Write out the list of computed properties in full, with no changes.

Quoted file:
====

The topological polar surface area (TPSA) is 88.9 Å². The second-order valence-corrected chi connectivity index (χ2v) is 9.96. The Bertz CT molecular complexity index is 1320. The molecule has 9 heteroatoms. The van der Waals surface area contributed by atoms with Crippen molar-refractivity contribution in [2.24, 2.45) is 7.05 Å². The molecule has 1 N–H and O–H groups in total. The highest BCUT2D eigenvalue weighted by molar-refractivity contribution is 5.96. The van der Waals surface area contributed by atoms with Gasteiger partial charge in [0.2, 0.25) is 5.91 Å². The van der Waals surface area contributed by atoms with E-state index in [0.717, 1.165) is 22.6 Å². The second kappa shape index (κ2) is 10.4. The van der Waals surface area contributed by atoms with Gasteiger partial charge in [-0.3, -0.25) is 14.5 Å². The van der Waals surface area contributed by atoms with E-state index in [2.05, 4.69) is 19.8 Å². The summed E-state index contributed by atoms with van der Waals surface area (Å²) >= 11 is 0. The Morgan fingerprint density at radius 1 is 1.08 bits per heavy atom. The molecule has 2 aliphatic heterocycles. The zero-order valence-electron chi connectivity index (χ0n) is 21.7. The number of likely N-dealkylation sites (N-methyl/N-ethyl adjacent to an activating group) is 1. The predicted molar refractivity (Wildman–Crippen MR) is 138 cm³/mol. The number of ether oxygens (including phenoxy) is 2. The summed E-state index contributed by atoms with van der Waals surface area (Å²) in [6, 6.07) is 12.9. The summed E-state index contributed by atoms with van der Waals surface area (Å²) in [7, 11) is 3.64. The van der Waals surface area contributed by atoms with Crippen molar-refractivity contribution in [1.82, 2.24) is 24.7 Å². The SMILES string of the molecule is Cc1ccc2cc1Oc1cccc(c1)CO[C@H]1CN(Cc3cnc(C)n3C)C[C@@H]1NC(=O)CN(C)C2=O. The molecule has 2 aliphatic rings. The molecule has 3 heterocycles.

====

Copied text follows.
The topological polar surface area (TPSA) is 88.9 Å². The second-order valence-corrected chi connectivity index (χ2v) is 9.96. The Bertz CT molecular complexity index is 1320. The molecule has 9 heteroatoms. The van der Waals surface area contributed by atoms with Crippen molar-refractivity contribution in [2.24, 2.45) is 7.05 Å². The molecule has 1 N–H and O–H groups in total. The highest BCUT2D eigenvalue weighted by molar-refractivity contribution is 5.96. The van der Waals surface area contributed by atoms with Gasteiger partial charge in [0.2, 0.25) is 5.91 Å². The van der Waals surface area contributed by atoms with E-state index in [0.717, 1.165) is 22.6 Å². The second kappa shape index (κ2) is 10.4. The van der Waals surface area contributed by atoms with Gasteiger partial charge in [-0.3, -0.25) is 14.5 Å². The van der Waals surface area contributed by atoms with E-state index in [2.05, 4.69) is 19.8 Å². The summed E-state index contributed by atoms with van der Waals surface area (Å²) >= 11 is 0. The Morgan fingerprint density at radius 1 is 1.08 bits per heavy atom. The molecule has 2 aliphatic heterocycles. The zero-order valence-electron chi connectivity index (χ0n) is 21.7. The number of likely N-dealkylation sites (N-methyl/N-ethyl adjacent to an activating group) is 1. The predicted molar refractivity (Wildman–Crippen MR) is 138 cm³/mol. The number of ether oxygens (including phenoxy) is 2. The summed E-state index contributed by atoms with van der Waals surface area (Å²) in [6, 6.07) is 12.9. The summed E-state index contributed by atoms with van der Waals surface area (Å²) in [7, 11) is 3.64. The van der Waals surface area contributed by atoms with Crippen molar-refractivity contribution in [1.82, 2.24) is 24.7 Å². The SMILES string of the molecule is Cc1ccc2cc1Oc1cccc(c1)CO[C@H]1CN(Cc3cnc(C)n3C)C[C@@H]1NC(=O)CN(C)C2=O. The molecule has 2 aliphatic rings. The molecule has 3 heterocycles.